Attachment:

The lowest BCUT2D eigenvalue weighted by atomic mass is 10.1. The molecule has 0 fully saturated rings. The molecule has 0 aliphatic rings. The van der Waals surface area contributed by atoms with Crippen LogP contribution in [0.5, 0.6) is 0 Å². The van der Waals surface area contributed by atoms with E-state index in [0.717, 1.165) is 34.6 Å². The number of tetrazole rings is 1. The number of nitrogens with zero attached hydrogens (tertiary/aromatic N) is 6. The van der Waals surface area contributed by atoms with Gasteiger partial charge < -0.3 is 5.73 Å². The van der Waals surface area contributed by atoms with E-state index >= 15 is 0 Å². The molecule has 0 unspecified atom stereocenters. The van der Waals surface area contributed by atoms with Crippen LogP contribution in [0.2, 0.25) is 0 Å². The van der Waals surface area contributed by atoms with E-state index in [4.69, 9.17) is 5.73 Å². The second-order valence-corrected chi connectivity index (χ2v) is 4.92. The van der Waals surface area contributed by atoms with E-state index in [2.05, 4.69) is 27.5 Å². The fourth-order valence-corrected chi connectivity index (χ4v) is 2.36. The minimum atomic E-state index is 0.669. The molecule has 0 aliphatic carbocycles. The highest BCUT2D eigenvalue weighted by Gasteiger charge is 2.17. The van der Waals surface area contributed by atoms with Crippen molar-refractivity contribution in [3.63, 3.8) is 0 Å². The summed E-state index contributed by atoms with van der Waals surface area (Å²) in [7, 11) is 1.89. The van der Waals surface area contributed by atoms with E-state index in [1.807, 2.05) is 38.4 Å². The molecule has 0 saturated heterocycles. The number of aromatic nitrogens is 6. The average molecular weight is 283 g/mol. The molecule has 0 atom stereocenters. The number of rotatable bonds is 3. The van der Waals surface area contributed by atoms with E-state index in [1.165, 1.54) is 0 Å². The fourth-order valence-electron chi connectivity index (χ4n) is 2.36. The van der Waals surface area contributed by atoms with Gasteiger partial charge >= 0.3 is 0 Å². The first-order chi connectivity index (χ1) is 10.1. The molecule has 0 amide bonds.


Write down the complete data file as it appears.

The lowest BCUT2D eigenvalue weighted by atomic mass is 10.1. The molecule has 0 fully saturated rings. The molecule has 0 aliphatic rings. The van der Waals surface area contributed by atoms with Crippen LogP contribution in [0.5, 0.6) is 0 Å². The van der Waals surface area contributed by atoms with E-state index in [0.717, 1.165) is 34.6 Å². The number of tetrazole rings is 1. The number of nitrogens with zero attached hydrogens (tertiary/aromatic N) is 6. The van der Waals surface area contributed by atoms with Gasteiger partial charge < -0.3 is 5.73 Å². The van der Waals surface area contributed by atoms with E-state index >= 15 is 0 Å². The molecule has 0 unspecified atom stereocenters. The van der Waals surface area contributed by atoms with Crippen LogP contribution in [0.2, 0.25) is 0 Å². The van der Waals surface area contributed by atoms with E-state index in [4.69, 9.17) is 5.73 Å². The second-order valence-corrected chi connectivity index (χ2v) is 4.92. The van der Waals surface area contributed by atoms with E-state index in [2.05, 4.69) is 27.5 Å². The fourth-order valence-corrected chi connectivity index (χ4v) is 2.36. The minimum atomic E-state index is 0.669. The molecule has 0 aliphatic carbocycles. The highest BCUT2D eigenvalue weighted by Gasteiger charge is 2.17. The van der Waals surface area contributed by atoms with Crippen molar-refractivity contribution in [3.63, 3.8) is 0 Å². The summed E-state index contributed by atoms with van der Waals surface area (Å²) in [7, 11) is 1.89. The van der Waals surface area contributed by atoms with E-state index in [1.807, 2.05) is 38.4 Å². The molecule has 0 saturated heterocycles. The number of aromatic nitrogens is 6. The average molecular weight is 283 g/mol. The molecule has 0 atom stereocenters. The number of rotatable bonds is 3. The van der Waals surface area contributed by atoms with E-state index in [1.165, 1.54) is 0 Å². The fourth-order valence-electron chi connectivity index (χ4n) is 2.36. The van der Waals surface area contributed by atoms with Gasteiger partial charge >= 0.3 is 0 Å². The first-order chi connectivity index (χ1) is 10.1. The molecule has 0 amide bonds.